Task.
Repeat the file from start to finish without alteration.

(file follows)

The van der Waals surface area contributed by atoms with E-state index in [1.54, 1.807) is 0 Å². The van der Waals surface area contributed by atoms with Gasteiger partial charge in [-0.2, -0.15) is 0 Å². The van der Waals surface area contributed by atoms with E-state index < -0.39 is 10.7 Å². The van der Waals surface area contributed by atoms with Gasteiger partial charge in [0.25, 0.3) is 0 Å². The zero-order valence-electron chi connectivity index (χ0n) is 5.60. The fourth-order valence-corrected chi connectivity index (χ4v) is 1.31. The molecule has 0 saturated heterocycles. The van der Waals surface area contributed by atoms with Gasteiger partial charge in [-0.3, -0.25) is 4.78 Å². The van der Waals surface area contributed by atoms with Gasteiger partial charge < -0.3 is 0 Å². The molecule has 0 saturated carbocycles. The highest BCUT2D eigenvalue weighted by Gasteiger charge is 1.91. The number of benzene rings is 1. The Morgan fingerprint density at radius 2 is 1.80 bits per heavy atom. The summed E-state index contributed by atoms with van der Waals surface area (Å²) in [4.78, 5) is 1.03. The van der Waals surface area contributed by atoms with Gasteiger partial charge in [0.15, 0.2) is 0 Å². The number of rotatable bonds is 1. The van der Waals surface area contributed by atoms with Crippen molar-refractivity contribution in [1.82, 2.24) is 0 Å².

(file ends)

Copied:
The van der Waals surface area contributed by atoms with E-state index in [1.54, 1.807) is 0 Å². The van der Waals surface area contributed by atoms with Gasteiger partial charge in [-0.2, -0.15) is 0 Å². The van der Waals surface area contributed by atoms with E-state index < -0.39 is 10.7 Å². The van der Waals surface area contributed by atoms with Gasteiger partial charge in [0.25, 0.3) is 0 Å². The zero-order valence-electron chi connectivity index (χ0n) is 5.60. The fourth-order valence-corrected chi connectivity index (χ4v) is 1.31. The molecule has 0 saturated heterocycles. The van der Waals surface area contributed by atoms with Gasteiger partial charge in [-0.3, -0.25) is 4.78 Å². The van der Waals surface area contributed by atoms with Gasteiger partial charge < -0.3 is 0 Å². The molecule has 0 saturated carbocycles. The highest BCUT2D eigenvalue weighted by Gasteiger charge is 1.91. The number of benzene rings is 1. The Morgan fingerprint density at radius 2 is 1.80 bits per heavy atom. The summed E-state index contributed by atoms with van der Waals surface area (Å²) in [4.78, 5) is 1.03. The van der Waals surface area contributed by atoms with Gasteiger partial charge in [0.15, 0.2) is 0 Å². The number of rotatable bonds is 1. The van der Waals surface area contributed by atoms with Crippen molar-refractivity contribution in [1.82, 2.24) is 0 Å².